The label for which the 5th Dimension recorded, Soul City, was owned by singer Johnny Rivers (Secret Agent Man, Poor Side Of Town, Baby I Need Your Lovin’‘).

Other #1 Singles by THE 5TH DIMENSION (2)



    Bonus Trak 1

Ronnie Dyson
(‘Hair’ Broadway Version)

After it’s brief off-Broadway run, Hair’s Broadway debut, complete with frontal nudity, took place at the Biltmore Theatre on April 29, 1968.

The original Broadway ‘tribe’ (cast) included song authors James Rado and Gerome Ragni, Lynn Kellogg, Lamont Washington, Sally Eaton and Shelley Plimpton (reprising their off-Broadway appearances), Melba Moore, Steve Curry, Ronnie Dyson, Paul Jabara and Diane Keaton.

Among subsequent Broadway cast members: Ben Vereen, Keith Carradine, Barry McGuire, Ted Lange, Meat Loaf, Kenny Seymour (Little Anthony and The Imperials), Joe Butler (Lovin’ Spoonful), Peppy Castro (Blues Magoos), Robin McNamara, Heather MacRae (daughter of Gordon and Sheila MacRae), Eddie Rambeau, Vicki Sue Robinson, Beverly Bremers and Kim Milford.

For a number of the above, appearing in ‘Hair’ revitalized stalled careers, while the newer, unknown performers used the experience and exposure as a musical launching pad for their future solo recording or acting endeavors.

The production, which ran for four years and 1,750 performances, closed on July 1, 1972.



    Bonus Trak 2

Various Artists
(‘Hair’ Original Off-Broadway Version)

The original off-Broadway production of ‘Hair’ opened at the Public Theater on October 17, 1967 and ran for a limited engagement of six weeks. The original cast soundtrack album was recorded two weeks later.

That record received a Grammy Award in 1968 for ‘Best Score from an Original Cast Show Album’ and sold nearly 3 million copies in the U.S. by December 1969.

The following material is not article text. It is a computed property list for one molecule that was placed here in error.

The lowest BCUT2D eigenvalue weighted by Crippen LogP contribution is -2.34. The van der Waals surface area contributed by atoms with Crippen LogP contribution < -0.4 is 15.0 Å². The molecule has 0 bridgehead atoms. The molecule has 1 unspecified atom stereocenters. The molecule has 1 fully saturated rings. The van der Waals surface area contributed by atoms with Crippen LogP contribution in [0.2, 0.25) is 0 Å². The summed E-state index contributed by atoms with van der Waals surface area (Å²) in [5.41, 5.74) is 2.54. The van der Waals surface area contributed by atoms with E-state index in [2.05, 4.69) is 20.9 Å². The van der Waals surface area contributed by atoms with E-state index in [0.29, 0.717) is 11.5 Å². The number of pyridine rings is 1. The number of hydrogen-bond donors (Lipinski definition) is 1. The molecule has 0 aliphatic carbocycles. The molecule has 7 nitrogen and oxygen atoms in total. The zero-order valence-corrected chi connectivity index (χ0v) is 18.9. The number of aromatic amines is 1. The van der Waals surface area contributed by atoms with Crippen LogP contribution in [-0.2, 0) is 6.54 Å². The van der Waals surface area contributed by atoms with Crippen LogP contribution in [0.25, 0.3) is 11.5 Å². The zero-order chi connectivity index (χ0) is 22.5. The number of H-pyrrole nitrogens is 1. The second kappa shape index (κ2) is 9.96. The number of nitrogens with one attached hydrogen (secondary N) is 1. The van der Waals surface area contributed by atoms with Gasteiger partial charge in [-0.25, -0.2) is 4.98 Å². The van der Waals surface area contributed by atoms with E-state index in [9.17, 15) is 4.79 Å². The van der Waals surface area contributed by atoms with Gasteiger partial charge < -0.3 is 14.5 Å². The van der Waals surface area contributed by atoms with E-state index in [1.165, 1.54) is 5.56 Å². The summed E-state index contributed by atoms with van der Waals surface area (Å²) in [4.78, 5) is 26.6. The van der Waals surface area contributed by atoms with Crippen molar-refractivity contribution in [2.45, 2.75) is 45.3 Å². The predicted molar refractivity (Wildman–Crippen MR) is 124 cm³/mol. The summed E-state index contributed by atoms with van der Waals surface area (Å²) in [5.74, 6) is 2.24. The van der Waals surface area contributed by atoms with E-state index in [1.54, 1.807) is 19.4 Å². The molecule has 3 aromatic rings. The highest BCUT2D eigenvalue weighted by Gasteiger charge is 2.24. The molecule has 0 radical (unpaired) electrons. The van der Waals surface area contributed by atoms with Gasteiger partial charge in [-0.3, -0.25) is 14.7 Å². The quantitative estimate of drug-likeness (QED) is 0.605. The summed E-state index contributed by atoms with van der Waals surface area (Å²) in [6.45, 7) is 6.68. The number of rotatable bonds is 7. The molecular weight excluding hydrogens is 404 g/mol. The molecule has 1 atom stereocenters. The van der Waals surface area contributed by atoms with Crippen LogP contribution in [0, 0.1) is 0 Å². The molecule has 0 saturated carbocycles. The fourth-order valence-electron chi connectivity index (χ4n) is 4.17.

And from that LP, here’s one you’ve likely never heard. It’s the ensemble cast with the first recorded version of Aquarius.



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    #1 / April 20th, 1959

The Fleetwoods

Number One: 4 weeks
Replaced: VENUS / Frankie Avalon
Succeeded by: THE HAPPY ORGAN / Dave “Baby” Cortez

This two gal-one guy trio hailed from Olympia, WA., with both girls – Barbara Ellis and Gretchen Christopher – growing up together in the same neighborhood and attending the same elementary and junior high schools.

Singing was their common passion and inevitably they formed a duo known as the Saturns. That permutation eventually became a trio called Two Girls and A Guy when vocalist Gary Troxel was added.

A self-penned tune – called ‘Come Softly’ at the time – was the first original number in their repertoire which the group first performed during a high school assembly and then at a post-football game dance.

Not long after, a Japanese-American singer named Pat Suzuki introduced Two Girls and A Guy to the head of Dolphin Records in Seattle, Bob Reisdorff, who signed the trio to his label. But not before changing their name to The Fleetwoods and amending their signature song’s name to Come Softly To Me (to avoid possible sexual innuendo with the original title).

With sparse instrumental accompaniment and no drums or percussion, the record climbed to the top of music charts across America in early 1959 and hit Billboard’s peak on this date – its first of four weeks there.

[Trivia Bit] Along with Reisdorff, the trio derived their new moniker from the telephone exchange nomenclature that was used universally for numbers across the country back in the day – in their case it was FL (Fleetwood).

Other #1 Singles by THE FLEETWOODS (2)
1959 / MR. BLUE


Produced & Written By: Rick Murray Hunter /
Songs Source: The Music Vault of HouseoftheHits Inc.
Billboard® Chart Data: Joel Whitburn’s Record Research (eBook Editions)
References: The Billboard Book Of Number One Hits (5th Edition) by Fred Bronson
The Archives of
Record Sleeve & Label Graphics: Courtesy of 45cat

Other #1 Songs on This Date Posts are HERE